Making the Modern World


    On Display

    Bowl from Hiroshima, Japan, 1945.

    Porcelain bowl, retrieved from Hiroshima after the atomic bomb explosion, August 1945

    Ceramic paperweight of the contraceptive pill, c 1970.

    This paperweight was made to represent a contraceptive pill. The contraceptive pill became available in 1960. It uses female hormones to control fertility and became commercially viable when it was discovered that the Mexican yam was a cheap natural

    Laennec's stethoscope, c 1820.

    Laennec stethoscope made by Laennec. Labelled as follows: This is one of Laennec's original stethoscopes, and it was presented by him to Dr Begin a French Army surgeon whose widow gave it to me in 1863.

    Wolf 'Challenge' domestic electric drill, c 1960.

    Wolf 'Challenge' domestic electric drill, c. 1960.

    Assorted paint and glue pots, 1950s.

    Tin of 'Casco' casein glue, grade A dry powder to be mixed quickly with water. Manufactured in Great Britain by Leicester, Lovell & Co. Ltd., Ebley Mills, Stroud, Gloucestershire. c. 1955.

    Steam threshing machine, 1860.

    Model (scale 1:4). This model represents a double-blast threshing machine made in 1860 by Wallis, Haslam and Steevens. The machine was designed to be powered by a portable steam engine or, as the 19th century progressed, more often by an agricultur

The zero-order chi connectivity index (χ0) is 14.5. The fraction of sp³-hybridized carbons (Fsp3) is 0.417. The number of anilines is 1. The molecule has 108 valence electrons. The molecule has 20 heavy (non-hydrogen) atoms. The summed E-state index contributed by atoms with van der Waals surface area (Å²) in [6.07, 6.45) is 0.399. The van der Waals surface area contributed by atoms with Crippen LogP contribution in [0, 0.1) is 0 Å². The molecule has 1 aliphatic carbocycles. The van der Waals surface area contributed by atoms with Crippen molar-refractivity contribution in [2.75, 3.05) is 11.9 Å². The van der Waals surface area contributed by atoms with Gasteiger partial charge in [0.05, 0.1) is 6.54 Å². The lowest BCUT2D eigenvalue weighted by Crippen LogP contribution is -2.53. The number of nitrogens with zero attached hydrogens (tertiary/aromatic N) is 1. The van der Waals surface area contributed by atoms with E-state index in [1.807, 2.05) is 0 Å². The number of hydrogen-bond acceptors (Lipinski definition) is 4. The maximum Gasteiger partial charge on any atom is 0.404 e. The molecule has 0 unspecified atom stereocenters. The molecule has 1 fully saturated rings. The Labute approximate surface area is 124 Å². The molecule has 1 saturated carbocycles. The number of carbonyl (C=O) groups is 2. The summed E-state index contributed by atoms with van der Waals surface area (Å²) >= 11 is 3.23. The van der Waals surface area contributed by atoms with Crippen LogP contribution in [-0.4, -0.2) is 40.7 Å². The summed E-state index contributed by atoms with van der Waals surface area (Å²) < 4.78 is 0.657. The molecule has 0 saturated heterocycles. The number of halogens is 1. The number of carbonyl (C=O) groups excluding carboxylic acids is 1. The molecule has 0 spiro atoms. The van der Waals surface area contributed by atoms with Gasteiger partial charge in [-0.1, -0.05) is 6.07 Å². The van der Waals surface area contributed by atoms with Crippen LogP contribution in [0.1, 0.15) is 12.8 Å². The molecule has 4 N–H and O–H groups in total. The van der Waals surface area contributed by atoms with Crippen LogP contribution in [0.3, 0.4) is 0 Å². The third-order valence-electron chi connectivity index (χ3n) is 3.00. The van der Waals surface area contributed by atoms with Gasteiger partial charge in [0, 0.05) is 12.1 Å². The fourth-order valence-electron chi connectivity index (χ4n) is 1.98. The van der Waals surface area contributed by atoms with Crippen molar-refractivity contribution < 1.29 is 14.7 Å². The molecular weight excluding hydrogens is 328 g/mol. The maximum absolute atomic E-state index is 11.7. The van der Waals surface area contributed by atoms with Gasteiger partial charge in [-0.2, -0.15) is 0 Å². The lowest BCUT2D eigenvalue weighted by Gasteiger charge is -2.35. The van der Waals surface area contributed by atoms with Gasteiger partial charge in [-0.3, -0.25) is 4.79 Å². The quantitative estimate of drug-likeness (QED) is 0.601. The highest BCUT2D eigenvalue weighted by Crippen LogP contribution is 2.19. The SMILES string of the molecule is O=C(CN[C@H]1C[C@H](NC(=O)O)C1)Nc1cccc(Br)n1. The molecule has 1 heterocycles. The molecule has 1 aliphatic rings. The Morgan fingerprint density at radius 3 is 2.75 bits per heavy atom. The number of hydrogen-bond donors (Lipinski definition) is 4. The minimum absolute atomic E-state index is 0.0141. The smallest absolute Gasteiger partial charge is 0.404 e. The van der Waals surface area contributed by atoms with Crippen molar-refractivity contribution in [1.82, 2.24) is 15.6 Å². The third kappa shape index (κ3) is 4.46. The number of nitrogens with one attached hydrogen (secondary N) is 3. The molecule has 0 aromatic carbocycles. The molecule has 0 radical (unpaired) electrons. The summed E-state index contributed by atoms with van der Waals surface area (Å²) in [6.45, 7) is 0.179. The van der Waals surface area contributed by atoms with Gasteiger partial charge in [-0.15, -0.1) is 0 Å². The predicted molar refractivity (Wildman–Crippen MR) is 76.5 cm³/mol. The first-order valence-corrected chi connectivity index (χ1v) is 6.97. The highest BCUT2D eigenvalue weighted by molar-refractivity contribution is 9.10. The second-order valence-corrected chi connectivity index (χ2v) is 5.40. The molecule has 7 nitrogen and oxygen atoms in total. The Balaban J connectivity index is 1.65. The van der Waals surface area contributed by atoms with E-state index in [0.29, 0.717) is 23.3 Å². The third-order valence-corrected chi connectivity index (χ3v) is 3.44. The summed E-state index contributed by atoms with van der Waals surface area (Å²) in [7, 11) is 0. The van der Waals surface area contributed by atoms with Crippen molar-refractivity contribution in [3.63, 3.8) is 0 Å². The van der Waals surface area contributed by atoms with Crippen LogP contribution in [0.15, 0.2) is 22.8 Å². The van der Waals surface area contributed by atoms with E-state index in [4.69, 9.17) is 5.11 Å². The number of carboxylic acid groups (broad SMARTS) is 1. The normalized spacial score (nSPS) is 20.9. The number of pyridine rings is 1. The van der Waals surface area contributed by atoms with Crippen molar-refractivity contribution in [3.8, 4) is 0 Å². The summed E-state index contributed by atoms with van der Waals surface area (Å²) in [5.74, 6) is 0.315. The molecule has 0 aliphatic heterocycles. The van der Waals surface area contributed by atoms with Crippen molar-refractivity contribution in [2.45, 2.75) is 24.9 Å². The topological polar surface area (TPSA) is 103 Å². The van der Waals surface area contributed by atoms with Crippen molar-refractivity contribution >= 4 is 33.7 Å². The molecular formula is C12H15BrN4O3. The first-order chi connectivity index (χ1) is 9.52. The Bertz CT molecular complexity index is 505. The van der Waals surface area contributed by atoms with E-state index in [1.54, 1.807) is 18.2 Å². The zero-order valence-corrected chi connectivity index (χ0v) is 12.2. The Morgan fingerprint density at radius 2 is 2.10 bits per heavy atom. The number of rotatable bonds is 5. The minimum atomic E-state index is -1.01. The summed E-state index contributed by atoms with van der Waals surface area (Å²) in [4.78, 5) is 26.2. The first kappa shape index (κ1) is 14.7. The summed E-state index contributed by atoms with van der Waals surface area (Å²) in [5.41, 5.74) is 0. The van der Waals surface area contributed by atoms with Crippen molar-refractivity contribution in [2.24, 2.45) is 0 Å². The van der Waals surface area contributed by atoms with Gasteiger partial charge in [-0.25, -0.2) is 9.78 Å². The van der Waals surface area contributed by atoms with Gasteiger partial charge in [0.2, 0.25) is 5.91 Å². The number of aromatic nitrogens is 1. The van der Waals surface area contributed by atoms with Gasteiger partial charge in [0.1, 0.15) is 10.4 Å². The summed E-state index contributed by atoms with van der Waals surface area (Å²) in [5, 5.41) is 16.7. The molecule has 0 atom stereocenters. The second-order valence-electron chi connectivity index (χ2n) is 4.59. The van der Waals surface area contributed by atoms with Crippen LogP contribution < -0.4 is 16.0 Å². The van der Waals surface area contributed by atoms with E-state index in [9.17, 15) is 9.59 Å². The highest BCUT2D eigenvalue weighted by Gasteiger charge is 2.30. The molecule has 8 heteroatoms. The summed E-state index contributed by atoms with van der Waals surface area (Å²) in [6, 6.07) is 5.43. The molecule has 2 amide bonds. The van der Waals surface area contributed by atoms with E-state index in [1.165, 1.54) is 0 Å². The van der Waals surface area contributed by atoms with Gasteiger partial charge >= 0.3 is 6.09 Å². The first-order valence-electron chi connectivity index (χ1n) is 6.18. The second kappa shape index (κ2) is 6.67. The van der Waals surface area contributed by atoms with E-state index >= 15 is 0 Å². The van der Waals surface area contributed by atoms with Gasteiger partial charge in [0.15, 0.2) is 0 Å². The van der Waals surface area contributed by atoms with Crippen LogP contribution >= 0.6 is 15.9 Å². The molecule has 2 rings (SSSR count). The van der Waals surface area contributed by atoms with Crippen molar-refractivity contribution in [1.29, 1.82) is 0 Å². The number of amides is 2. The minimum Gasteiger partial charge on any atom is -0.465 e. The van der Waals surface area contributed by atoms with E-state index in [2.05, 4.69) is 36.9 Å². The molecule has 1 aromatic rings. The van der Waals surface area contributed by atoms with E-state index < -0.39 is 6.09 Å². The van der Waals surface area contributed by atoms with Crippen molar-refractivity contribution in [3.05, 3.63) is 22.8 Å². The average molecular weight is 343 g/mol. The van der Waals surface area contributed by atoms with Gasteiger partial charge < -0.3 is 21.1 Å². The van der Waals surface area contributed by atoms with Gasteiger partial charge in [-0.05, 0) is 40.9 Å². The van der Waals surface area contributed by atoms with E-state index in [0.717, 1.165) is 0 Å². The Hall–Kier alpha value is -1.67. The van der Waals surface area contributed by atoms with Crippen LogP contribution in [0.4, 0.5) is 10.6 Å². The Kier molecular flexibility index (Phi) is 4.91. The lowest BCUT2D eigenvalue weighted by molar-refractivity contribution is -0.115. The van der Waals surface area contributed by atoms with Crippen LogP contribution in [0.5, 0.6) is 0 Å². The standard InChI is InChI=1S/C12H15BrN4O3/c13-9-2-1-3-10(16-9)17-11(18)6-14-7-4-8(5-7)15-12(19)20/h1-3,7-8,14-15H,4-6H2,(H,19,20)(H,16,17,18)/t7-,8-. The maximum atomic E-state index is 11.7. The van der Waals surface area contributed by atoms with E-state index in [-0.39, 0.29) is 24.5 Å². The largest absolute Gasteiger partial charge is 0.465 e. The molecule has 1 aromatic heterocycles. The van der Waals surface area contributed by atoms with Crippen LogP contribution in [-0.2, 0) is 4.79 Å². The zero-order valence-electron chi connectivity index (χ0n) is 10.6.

Lockheed 10A Electra, serial no 1037, 1935.

    Lockheed 10A Electra. The aircraft is pictured outside a hangar at the Science Museum's Wroughton airfield in Wiltshire. The Electra first flew in February 1934, and with its low-wing, all-metal monoplane contruction, supercharged air-cooled wing-mou

    Holmes' lighthouse generator, 1867.

    Electric generator, one of two later installed in Souter Point lighthouse, by Frederick Hale Homes, 1867.

    Pneumatic dispatch tube switch, c early 20th century.

    Pneumatic dispatch switch for an intermediate station

    First prototype of the 'Clock of the Long Now', 1999

    A prototype for a clock mechanism intended to keep time for 10,000 years.